A Question That Only You Can Answer
Salespeople aren't always calling new prospects. Sometimes we're calling people where there is already a relationship-for example, existing customers, business partners, or other contacts in our industry. Calling someone who is familiar can be much easier than making cold calls, but you still have to compete with everything else that's vying for that person's time and attention. So rather than leave the same old generic-sounding message, you might leave a voice-mail message that says:

Salesperson: "Hi Susan, this is (your name and affiliation). I was hoping to catch you for a minute because I have a question...that only you can answer. If you could please call me back, I'll be in my office this afternoon until around 4:30 P.M."

Will Susan return the call? If your voice-mail message makes her curious, she will. This technique is particularly effective because it's personal without being offensive. It also conveys a certain sense of urgency. After all, any question that "only you" can answer must be important. It's also very easy to implement. Before you dial the phone, just think of a question that only your prospect can answer. Examples include: "Susan, how do you feel about ______?" or "What is your opinion on ______?" These are questions that only Susan can answer (by definition) because you are soliciting her thoughts, feelings, and/or opinions. By the way, most people (that you have some familiarity with) love to give their opinions, and they will likely be flattered that you asked.

Something Made Me Think of You
Using a similar approach, you can make existing contacts curious, so they will respond to your call, by leaving a voice-mail message that says, "Hi Richard, I decided to pick up the telephone and call...because something happened earlier today that made me think of you. If you get a minute, I'll be in the office until around 6:15 P.M. this evening. My telephone number is (770) 840-7640." If you were Richard, would you return the call? Most people will, especially if they receive the message before 6:15 P.M. They would want to know what had happened that made you think of them. Note: when they do return your call, be ready with a story or anecdote that will lead the conversation into your business reason for calling.

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Table of Contents

Table of Contents

Preface The Best Sales Experience...I Hope You Never Have

Introduction

PART 1: A Short Course on QBS Strategy
Chapter 1: Increasing Your Probability of Success
- The Rules of Engagement Have Changed
- Selling Isn't About "Right" and "Wrong"
- A Methodology Based on Cause and Effect
- The Greatest Challenge Salespeople Face
- Eliminate the Risk and Salespeople Will Run to the Phones
- The Ultimate Risk
- The Best Sales Movie Ever Made
- Listen for the Return Ping
- Persistence Does Pay Off
- What If They're Just Not Interested?
- Opening the Floodgates of Opportunity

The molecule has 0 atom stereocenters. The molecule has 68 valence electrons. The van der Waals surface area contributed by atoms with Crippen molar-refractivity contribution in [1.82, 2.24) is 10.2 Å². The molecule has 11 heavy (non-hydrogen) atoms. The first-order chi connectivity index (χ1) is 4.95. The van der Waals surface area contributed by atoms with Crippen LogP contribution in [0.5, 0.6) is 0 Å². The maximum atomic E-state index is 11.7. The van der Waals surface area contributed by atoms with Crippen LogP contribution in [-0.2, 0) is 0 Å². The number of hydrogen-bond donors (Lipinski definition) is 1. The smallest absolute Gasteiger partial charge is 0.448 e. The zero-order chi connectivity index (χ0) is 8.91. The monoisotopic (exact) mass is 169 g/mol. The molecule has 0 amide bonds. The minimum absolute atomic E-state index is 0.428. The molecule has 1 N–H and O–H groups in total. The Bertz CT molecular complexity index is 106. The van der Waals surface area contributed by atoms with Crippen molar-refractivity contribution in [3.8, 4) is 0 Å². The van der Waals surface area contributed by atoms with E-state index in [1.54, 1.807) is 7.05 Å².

Chapter 2: Mismatching The Avoidable Risk
- Agreement Brings People Together
- Mismatching Is a Form of Resistance
- Where Mismatching Originates
- The Mismatching Instinct Comes in Four Flavors
- What Mismatching Means for Salespeople
- Telling is Not Selling
- Five QBS Strategies That Reduce Your Risk

Chapter 3: The Herd Theory
- Problems With Traditional Reference Selling
- Why the Herd Theory Works
- Leveraging "Everyone Else"
- How it Started: A True Story
- Momentum Comes in All Shapes and Sizes
- Popcorn Credibility
- Applying the Herd Theory Throughout the Sales Process

Chapter 4: Gold Medals & German Shepherds
- Always Positive Isn't the Most Productive
- Problems With Behavioral Selling
- Solving the Problem
- The Metaphor that Stuck
- Double Your Benefits to Double Your Value
- QBS Didn't Invent Human Behavior
- Corporate Marketers Take Note

Chapter 5: Fueling the Sales Process
- Where Do Needs Originate?
- Perception Isn't Everything
- When My Perspective Changed, So Did My Needs
- The Lion's Share of Opportunity
-Increasing the Prospect's Sense of Urgency

PART II: Leveraging the Most Powerful Tool in Sales
Chapter 6: Conversational Layering
- Introducing the Conversational Layering Model
- Jumping Ahead Increases Your Risk
- Crossing the Sales Chasm
- It's a Paradigm Shift
- The Key to Building Effective Relationships
- The QBS Sales Forum
- The Sparks That Makes Prospects "Want to" Engage

Chapter 7: What Makes People Curious
- The Easiest Way to Make Someone Curious
- Voice Mail: Friend or Foe?
- Sending Intriguing Email Messages
- Five QBS Strategies ThatMake Prospects Curious

Chapter 8: Establishing Credibility in the Sale
- Sellers Start with Near-Zero Credibility
- Three Ways to Establish Credibilty
- Managing the Scope of Your Questions
- Crossing Industry Boundaries
- Characteristics of a Diagnostic Question
- Broaden the Scope to Expand Relationships

Chapter 9: Escalate the Value of Your Questions
- Asking the Right Questions
- Strategic Questioning is a Process
- Emotional vs. Analytical
- Status Questions
- Issue Questions